Installing and exploring Storybook

Let's learn about the installation process of Storybook.

Starting from the beginning#

In this course, we will use Storybook in a real-world app. However, to learn the basics of Storybook and not get distracted with other things, let's start with a fresh project and later move to a more complete project.

We will be using Create React App CLI to generate the base project for us. So, open your terminal, choose the folder where you'd like to place your project, and run the following command:

Important: We pin create-react-app version to 5 to make sure the installation will be in line with the contents of this course.

By running this command, you should now have a Typescript React project! Let's add Storybook to it.

Installing Storybook#

Installing Storybook in any project is a rather simple process, given that Storybook has a CLI that does all the work for us. By running a single command in the root folder of your project:

The CLI will figure out what type of project you have (React/Vue/etc.) and install all the necessary libraries for that project, including an initial boilerplate that teaches us how to use it in its basic form.

Storybook scripts#

As you can see, Storybook's CLI took care of everything for us. Storybook added a couple scripts to package.json:

storybook will start Storybook in development mode. build-storybook will build storybook as an application and provide you with a folder of statics that you can publish in any hosting platform you'd like, therefore making your Storybook available for everyone to see! We'll be covering about publishing Storybooks later in the course.

We should be able to run Storybook with the following command:

A new tab in your browser should open with your Storybook running:

Storybook configuration and structure#

When looking at our Storybook, we see that there's an Introduction page with helpful links and tutorials alongside an example of a Button, an atomic component, the Header, which is a composition of components, and a Signup Page, a page using all the previous components. Those are there to serve as examples for us to create our own stories.

But wait, what do you mean by stories?#

Components normally have different UI states based on the properties they receive, or interactions which happen to them. When looking at Button example in Storybook, we see that it has states like Primary, Secondary, Large and Small. Storybook has the concept of stories, where each story renders a component with certain annotation to it (like the props to make the Button in a Primary state!).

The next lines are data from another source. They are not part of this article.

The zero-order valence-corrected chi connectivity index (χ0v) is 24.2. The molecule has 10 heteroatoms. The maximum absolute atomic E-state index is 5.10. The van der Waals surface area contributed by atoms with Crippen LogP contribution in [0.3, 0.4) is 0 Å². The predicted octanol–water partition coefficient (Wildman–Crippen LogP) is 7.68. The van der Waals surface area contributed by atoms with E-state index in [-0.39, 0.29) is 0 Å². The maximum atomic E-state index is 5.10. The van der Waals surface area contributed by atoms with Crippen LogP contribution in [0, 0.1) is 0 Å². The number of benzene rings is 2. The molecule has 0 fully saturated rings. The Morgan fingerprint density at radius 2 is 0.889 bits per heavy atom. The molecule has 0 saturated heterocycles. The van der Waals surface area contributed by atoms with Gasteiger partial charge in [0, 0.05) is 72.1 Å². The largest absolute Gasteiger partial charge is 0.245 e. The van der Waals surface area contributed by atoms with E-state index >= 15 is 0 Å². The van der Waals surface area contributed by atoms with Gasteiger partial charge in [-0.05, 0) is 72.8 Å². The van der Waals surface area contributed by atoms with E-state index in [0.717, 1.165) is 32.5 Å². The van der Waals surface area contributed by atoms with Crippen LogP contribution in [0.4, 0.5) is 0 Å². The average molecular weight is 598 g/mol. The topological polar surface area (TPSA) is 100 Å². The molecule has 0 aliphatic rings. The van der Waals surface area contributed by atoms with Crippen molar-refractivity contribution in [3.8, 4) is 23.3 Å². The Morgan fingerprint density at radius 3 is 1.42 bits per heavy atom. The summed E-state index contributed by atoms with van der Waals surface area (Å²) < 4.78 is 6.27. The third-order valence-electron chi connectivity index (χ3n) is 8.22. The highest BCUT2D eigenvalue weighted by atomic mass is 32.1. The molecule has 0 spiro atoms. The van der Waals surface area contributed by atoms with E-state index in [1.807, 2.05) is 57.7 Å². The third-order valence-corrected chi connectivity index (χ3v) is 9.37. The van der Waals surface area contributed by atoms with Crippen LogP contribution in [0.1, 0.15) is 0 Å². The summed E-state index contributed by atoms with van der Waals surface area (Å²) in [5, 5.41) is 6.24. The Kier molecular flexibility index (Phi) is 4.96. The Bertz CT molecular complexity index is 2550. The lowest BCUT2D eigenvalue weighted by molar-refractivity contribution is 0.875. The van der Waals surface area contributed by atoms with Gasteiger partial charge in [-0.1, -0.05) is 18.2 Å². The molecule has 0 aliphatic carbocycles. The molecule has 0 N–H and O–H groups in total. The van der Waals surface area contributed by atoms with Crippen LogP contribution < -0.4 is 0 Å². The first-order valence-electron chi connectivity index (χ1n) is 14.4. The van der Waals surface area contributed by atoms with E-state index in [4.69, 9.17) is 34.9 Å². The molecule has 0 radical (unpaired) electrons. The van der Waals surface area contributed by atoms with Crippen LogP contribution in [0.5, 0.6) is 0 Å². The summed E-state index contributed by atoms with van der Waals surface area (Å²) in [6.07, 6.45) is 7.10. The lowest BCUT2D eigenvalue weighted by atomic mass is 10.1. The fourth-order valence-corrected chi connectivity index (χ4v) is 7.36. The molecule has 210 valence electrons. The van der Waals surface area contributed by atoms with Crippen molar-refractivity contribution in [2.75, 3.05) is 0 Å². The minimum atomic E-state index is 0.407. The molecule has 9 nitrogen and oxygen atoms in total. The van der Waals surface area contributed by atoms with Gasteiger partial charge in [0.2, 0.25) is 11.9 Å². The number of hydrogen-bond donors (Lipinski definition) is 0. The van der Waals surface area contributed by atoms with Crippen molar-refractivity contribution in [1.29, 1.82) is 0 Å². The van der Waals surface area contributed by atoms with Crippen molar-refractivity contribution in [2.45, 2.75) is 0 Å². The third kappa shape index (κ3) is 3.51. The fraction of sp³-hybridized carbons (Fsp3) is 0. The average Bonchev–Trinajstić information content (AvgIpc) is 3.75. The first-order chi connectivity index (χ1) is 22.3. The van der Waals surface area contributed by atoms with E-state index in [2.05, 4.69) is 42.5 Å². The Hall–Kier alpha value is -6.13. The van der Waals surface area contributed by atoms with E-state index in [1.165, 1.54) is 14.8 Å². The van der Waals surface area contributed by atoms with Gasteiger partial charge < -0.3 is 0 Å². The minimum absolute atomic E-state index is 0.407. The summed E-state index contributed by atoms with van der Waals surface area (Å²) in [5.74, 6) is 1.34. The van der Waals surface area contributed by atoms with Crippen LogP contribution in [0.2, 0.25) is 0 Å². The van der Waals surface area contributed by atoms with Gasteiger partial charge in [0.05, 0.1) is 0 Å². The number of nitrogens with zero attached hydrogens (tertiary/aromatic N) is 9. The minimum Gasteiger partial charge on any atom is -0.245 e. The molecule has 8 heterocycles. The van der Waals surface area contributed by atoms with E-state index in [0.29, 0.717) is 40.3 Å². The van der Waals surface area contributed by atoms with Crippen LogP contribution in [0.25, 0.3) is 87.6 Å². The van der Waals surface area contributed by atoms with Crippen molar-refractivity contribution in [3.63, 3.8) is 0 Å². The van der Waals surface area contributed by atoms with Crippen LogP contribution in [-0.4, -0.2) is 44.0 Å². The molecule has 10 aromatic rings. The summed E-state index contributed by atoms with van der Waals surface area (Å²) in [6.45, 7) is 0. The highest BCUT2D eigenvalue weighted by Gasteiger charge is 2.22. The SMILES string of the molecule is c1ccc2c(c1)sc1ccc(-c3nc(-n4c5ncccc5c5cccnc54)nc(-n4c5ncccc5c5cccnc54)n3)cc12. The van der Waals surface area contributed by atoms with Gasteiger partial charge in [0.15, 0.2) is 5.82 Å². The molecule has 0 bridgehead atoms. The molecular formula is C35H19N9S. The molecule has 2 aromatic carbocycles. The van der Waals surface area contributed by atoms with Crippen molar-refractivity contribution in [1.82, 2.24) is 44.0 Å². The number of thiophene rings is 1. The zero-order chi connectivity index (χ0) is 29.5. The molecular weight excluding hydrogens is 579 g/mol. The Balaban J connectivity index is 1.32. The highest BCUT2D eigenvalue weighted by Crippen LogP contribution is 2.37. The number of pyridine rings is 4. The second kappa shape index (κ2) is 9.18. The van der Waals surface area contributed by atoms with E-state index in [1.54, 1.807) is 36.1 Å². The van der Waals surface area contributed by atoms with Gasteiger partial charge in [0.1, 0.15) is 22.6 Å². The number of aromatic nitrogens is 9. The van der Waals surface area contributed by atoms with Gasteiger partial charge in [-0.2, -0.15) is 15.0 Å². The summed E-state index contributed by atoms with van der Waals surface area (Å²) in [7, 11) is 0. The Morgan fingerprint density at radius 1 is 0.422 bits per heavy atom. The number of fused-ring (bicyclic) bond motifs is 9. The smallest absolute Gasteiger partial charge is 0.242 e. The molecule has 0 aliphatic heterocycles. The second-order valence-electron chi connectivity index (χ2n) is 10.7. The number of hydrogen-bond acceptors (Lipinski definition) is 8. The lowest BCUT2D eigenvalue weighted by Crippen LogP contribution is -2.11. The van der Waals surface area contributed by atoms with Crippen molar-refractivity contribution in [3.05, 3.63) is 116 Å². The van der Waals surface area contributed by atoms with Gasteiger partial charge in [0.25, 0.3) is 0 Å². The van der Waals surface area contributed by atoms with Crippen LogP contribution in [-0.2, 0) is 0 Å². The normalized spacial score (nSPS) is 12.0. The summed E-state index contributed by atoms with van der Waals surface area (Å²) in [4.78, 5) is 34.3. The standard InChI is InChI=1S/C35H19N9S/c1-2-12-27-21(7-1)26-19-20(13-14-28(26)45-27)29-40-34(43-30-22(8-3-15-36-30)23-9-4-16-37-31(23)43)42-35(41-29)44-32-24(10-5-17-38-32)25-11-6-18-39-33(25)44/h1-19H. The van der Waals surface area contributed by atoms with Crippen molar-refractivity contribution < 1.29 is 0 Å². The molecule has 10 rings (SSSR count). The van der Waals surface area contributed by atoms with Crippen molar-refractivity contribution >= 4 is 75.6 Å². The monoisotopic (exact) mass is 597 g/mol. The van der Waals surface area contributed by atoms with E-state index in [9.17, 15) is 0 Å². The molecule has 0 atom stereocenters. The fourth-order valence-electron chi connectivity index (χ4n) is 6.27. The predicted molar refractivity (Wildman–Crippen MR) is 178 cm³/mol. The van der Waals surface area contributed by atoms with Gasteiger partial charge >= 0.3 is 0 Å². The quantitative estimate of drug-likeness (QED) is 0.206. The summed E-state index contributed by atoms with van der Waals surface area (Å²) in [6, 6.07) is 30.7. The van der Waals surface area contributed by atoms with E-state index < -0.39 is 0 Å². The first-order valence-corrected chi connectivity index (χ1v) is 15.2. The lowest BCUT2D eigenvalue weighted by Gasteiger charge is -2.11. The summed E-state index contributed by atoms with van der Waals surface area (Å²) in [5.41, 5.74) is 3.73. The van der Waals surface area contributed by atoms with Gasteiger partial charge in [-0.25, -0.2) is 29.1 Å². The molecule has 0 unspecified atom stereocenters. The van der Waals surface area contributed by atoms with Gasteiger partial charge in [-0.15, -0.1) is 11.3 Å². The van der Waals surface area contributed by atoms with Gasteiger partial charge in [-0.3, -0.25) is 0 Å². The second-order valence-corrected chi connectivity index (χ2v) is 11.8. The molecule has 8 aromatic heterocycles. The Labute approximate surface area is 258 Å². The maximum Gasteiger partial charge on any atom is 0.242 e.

In order to write stories, you create a file alongside your component (e.g. Button.stories.tsx) where you import your component and write one story for each UI state you'd like to document. Don't worry about it for now; we will go into detail in the next lesson.

Folder structure#

As you can see, all stories were generated under a folder called stories.

There are a few ways to organize files, and it is up to you and your team to find which way is most suitable for you. Here are two examples that you could use:

Example One - stories folder:#

Storybook adds files this way to make it simpler to remove and not affect your existing folders. Even though some teams like to use this structure, I prefer the next one.

Example Two - colocated files:#

I prefer having the stories colocated in the same folder as the component they relate to (example two). This makes it easier to find them when working on the said components. Here's a very nice article from Kent C. Dodds showing the values of colocation. This applies to tests, stories, styles, etc.

.storybook folder#

Storybook also added a folder called .storybook. This folder is the home of any configuration file that Storybook might use. Let's check them, and at the same time introduce concepts that we will be using later to do things like adding global styles to Storybook, installing addons, etc.


Storybook has a server and a client. The main.js file configures the server. main.js relates to how Storybook loads and processes the story files (Remember this). It contains the main configuration that Storybook needs to work.

This is where you define the path and extension of your story files and the storybook addons you want to use, and you can add custom Webpack/Babel configuration if you need. As main.js configures the server, in order for your changes in that file to have effect, it is required to stop Storybook's process in your terminal and restart it again with yarn storybook.


Remember that main.js tells Storybook how to load and process stories? Well, preview.js tells Storybook how to render stories. Such configurations are related to the client. If you have a global configuration that you want to apply in every story, such as CSS imports or a mock configuration, this file is the place to put them. This file is also the place to set global decorators, parameters, and globalTypes, which we will be talking about in later lessons. In preview.js, file changes take effect immediately, so there's no need to restart Storybook when you make them.

If you're looking for more information on configuring stories, you can find it in the documentation.

What's next?#

In the next lesson, we will go through the basics of Storybook and write our first story!

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